However, when the Coens do comedy, they don’t raise issues, they don’t turn narrative form inside out to interrogate morality, or ethics. They make no statement about the generic form they’ve appropriated. They just take it, and string a series of gags on it. And this is a fun and inoffensive film. I won’t deny that. I also won’t be accused of expecting the Coens to simply make another Miller’s Crossing or Blood Simple. But when I can see what they’re capable of, and then I see them wasting their talents on something as frivolous and inconsequential as O Brother I can’t help but be disappointed. Not disappointed that the film is not what I expected, for it was very much as I expected. Apart from the glimmer of hope that Fargo offered me, it is becoming obvious that the Coens want to be fun filmmakers, and not serious filmmakers. Which is fine for them, and disappointing for me. And who cares about that?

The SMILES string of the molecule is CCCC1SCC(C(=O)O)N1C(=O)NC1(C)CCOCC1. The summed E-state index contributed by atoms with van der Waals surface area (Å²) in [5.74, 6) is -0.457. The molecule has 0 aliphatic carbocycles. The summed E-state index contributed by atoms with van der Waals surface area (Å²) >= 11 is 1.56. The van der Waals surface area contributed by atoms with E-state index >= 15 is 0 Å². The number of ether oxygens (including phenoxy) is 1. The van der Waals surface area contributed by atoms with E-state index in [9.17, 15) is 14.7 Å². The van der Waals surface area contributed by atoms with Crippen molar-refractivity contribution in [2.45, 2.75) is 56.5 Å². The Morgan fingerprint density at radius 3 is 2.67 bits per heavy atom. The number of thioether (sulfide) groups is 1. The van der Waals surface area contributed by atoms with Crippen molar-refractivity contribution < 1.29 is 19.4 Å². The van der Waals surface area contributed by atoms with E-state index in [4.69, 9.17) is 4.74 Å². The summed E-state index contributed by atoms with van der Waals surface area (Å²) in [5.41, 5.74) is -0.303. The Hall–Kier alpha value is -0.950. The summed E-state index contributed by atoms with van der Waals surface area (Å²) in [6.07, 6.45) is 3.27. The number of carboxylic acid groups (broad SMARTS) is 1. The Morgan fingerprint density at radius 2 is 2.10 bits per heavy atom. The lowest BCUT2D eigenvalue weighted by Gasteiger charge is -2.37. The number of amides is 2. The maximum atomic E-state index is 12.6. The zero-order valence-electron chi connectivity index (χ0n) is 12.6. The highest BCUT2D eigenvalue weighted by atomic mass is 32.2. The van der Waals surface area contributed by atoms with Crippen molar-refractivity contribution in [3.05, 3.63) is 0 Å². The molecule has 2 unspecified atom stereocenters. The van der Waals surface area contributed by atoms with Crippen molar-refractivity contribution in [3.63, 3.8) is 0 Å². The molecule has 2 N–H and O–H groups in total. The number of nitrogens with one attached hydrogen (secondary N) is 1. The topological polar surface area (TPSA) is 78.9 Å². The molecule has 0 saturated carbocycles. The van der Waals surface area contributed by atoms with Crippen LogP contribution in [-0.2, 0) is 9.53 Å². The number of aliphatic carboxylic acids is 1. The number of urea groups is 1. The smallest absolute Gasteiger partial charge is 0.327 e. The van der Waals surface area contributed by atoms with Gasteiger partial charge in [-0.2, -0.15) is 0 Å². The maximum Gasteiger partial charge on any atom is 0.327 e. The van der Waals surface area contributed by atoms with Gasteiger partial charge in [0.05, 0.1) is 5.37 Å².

Endnotes

  1. I could explain this, but I’m following a critical tradition of making dismissive remarks without a justification.
  2. I’ve always hated lines like this, and writing it myself merely confirms the pretentiousness of it.

About The Author

Michael Cohen is presently completing his Master of Arts in Cinema Studies at Latrobe University, Melbourne, and is a freelance writer on cinema.